Recently I had a friend come up to me and ask, “How much do I have to pay to get started couponing?” At first I didn’t understand the question and then realized that like so many non-couponers, my friend was under the assumption that learning how to use and access coupons requires a lot of money just to get started.
Can my friend "afford" to be a couponer (and can you)? Here's a list of costs to help you determine if it's possible.
1. The cost of learning how to coupon.
New to couponing and feeling a bit overwhelmed with the lingo and policies? Have no fear, newbie—we’ll teach you the essentials of extreme couponing for free in just 10 days. In our Beginners section, you’ll learn everything from stacking to coupon organization. And since I know you’ll be hungry for more savings knowledge, check our Hacks page daily for new advice.
2. The cost of accumulating a supply of coupons.
Couponers do need access to coupons, but spending lots of money for at-home publications is not the only way to amass a supply. RedPlum, SmartSource, Coupons.com, and our own KCL coupon database provide a nearly endless supply of coupon-printing possibilities—for free!
You may want to subscribe to a few choice publications for at-home delivery, but this isn’t necessary. All you have to do is buy Sunday papers (since they have inserts)—a $2 publication is easily going to net over $20 in usable coupons!
3. The cost of finding deals.
KCL helps you manage your time by doing the work for you. All you have to do is find your store on our site to see available deals. For example, if you love Target, click here to see all the current match-ups. Not only will you find the hottest deals listed, you’ll gain access to direct links to free coupons as well as additional ways to save at that particular retailer.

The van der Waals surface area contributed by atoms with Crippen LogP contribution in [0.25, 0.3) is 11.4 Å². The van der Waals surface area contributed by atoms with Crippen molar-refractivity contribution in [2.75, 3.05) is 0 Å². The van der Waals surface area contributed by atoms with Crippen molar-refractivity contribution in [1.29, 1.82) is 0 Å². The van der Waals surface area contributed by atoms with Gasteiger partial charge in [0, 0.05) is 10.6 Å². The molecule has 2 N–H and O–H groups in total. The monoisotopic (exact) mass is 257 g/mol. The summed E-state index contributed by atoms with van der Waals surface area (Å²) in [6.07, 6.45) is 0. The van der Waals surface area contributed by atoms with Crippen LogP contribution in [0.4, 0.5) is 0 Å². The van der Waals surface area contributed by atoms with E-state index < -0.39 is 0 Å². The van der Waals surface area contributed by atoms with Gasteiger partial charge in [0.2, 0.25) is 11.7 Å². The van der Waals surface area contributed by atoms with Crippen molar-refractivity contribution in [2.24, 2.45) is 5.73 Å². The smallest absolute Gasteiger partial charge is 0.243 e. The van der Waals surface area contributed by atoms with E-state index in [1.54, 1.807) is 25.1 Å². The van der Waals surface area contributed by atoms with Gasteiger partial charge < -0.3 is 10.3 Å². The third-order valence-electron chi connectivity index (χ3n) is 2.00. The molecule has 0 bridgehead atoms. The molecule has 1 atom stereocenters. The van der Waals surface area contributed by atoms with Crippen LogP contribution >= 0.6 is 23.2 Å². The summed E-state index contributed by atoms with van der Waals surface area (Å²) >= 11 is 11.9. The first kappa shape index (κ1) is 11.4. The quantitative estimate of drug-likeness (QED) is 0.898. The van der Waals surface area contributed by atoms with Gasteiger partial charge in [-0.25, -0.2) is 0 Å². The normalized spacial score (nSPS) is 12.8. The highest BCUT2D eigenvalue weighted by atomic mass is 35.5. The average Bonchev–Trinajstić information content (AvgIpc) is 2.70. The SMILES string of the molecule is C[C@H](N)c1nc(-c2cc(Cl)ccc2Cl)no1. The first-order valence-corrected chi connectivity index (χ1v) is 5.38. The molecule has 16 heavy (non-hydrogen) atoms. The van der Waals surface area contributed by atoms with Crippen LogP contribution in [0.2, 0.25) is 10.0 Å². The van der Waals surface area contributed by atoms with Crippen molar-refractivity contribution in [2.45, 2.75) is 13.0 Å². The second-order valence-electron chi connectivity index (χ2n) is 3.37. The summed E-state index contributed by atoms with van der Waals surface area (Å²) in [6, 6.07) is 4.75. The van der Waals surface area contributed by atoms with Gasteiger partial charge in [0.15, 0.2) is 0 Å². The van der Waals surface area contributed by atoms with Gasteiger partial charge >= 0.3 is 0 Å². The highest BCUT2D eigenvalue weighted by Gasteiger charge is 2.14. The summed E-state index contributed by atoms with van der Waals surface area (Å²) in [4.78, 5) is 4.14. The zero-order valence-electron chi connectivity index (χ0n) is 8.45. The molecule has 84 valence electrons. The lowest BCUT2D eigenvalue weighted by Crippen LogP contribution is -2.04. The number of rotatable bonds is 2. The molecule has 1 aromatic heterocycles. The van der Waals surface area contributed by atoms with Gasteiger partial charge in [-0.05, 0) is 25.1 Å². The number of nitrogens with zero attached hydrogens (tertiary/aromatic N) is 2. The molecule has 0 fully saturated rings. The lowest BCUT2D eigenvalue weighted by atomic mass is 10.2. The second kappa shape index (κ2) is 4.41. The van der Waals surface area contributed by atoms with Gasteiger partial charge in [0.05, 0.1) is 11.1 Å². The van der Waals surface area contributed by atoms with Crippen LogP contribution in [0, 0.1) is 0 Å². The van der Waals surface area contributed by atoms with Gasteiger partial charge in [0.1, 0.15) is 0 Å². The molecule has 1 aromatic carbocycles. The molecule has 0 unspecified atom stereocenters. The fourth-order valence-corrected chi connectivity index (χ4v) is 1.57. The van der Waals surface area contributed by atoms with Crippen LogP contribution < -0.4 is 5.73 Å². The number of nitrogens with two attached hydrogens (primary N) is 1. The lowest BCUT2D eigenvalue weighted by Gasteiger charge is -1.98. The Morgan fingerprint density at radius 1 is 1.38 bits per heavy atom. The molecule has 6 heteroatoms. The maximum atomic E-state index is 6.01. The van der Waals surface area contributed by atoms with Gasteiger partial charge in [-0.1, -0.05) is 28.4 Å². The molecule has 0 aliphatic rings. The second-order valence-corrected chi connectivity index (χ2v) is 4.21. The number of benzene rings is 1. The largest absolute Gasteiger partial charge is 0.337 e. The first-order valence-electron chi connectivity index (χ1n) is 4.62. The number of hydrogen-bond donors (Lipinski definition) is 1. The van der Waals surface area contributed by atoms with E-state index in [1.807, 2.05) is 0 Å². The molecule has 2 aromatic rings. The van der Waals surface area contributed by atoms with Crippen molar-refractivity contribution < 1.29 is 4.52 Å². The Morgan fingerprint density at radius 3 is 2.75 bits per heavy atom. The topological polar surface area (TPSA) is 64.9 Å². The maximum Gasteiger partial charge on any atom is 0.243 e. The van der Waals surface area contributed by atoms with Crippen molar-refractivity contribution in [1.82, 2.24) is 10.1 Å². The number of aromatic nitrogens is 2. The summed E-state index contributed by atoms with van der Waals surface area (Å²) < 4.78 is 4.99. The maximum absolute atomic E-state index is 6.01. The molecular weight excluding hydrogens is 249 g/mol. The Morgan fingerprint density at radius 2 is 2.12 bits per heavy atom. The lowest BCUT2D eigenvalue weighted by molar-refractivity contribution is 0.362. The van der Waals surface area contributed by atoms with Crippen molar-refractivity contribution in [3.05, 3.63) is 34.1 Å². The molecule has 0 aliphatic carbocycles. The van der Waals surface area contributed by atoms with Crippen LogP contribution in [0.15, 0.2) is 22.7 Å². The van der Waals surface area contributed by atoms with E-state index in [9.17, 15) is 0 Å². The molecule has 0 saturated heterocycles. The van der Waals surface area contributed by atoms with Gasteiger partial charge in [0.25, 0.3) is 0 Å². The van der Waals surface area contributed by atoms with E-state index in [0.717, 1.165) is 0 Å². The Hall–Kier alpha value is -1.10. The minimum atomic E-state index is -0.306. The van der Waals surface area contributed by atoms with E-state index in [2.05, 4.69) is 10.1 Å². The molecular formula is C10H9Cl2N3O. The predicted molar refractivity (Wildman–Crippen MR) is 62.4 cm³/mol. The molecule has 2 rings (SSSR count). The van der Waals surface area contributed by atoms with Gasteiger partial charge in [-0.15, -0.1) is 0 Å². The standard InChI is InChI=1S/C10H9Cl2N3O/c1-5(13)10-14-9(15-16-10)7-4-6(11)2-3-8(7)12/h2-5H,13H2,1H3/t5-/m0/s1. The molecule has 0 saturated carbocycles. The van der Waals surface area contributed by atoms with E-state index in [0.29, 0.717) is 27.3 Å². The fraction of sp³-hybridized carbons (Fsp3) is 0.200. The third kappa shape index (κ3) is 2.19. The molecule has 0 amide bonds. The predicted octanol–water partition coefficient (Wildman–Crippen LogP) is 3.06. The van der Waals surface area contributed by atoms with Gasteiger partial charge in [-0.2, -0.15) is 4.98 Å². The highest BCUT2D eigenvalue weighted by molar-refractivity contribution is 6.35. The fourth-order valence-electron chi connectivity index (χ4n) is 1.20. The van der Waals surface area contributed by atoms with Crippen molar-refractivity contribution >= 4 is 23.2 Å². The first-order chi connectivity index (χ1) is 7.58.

Related: Top 5 Mistakes New Couponers Make
4. The cost of printing coupons.
Before printing the coupons from your Coupons.com queue, hover over the “Print” button and right click. Select “Print…” and change your color settings to save on colored ink.
If you’re concerned about saving on paper, know that we frequently post penny deals on printer paper (like this one). You should also wait until you have three coupons in your queue before selecting the print button—that way, you’re taking up the entire page instead of just the top third.
5. The cost of building a stockpile.
By stockpiling while something is at a rock-bottom price (know your stock-up prices with our free Stock-Up Price Sheet), you won't have to pay full price when you run out and need more of it. Since you’re getting more of a product than you normally would at one time—aka stocking up—there’s the possibility of spending slightly more money in a single shopping trip than you’re used to.
Just remember – you won't have to pay full price when you need it. Instead of running to the store when you’re out of something, simply walk over to your stockpile and grab products you got for pennies.
6. The cost of gasoline to travel from store to store.
As a couponer, you may find yourself driving to stores you never used to go to in order to take advantage of a deal. You may find this thrilling and discover a whole new world of savings opportunities. You may not. If you’d rather not drive around town, try price matching. At stores like Walmart and Target, just show the cashier the lower price of an identical product either online or with a printed ad, and feel confident knowing you got the best price in town
What do you think: can you afford to be a KCL?